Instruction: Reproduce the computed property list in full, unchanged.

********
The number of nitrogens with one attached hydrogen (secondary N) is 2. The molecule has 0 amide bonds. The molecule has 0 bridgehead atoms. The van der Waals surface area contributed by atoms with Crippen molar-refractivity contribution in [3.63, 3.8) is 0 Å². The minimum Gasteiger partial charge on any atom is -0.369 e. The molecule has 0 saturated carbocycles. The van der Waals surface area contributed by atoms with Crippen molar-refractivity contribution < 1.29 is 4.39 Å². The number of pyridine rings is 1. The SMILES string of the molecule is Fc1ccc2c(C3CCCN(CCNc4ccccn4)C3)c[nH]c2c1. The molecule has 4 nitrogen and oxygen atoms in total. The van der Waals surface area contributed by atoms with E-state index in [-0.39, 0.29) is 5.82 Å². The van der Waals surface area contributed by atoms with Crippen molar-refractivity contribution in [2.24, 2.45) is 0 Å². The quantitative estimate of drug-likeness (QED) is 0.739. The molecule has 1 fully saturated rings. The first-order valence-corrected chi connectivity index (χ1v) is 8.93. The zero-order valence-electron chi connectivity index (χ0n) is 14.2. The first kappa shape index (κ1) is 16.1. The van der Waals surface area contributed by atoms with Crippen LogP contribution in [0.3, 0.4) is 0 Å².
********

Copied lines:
The number of nitrogens with one attached hydrogen (secondary N) is 2. The molecule has 0 amide bonds. The molecule has 0 bridgehead atoms. The van der Waals surface area contributed by atoms with Crippen molar-refractivity contribution in [3.63, 3.8) is 0 Å². The minimum Gasteiger partial charge on any atom is -0.369 e. The molecule has 0 saturated carbocycles. The van der Waals surface area contributed by atoms with Crippen molar-refractivity contribution < 1.29 is 4.39 Å². The number of pyridine rings is 1. The SMILES string of the molecule is Fc1ccc2c(C3CCCN(CCNc4ccccn4)C3)c[nH]c2c1. The molecule has 4 nitrogen and oxygen atoms in total. The van der Waals surface area contributed by atoms with E-state index in [-0.39, 0.29) is 5.82 Å². The van der Waals surface area contributed by atoms with Crippen molar-refractivity contribution in [2.24, 2.45) is 0 Å². The quantitative estimate of drug-likeness (QED) is 0.739. The molecule has 1 fully saturated rings. The first-order valence-corrected chi connectivity index (χ1v) is 8.93. The zero-order valence-electron chi connectivity index (χ0n) is 14.2. The first kappa shape index (κ1) is 16.1. The van der Waals surface area contributed by atoms with Crippen LogP contribution in [0.3, 0.4) is 0 Å².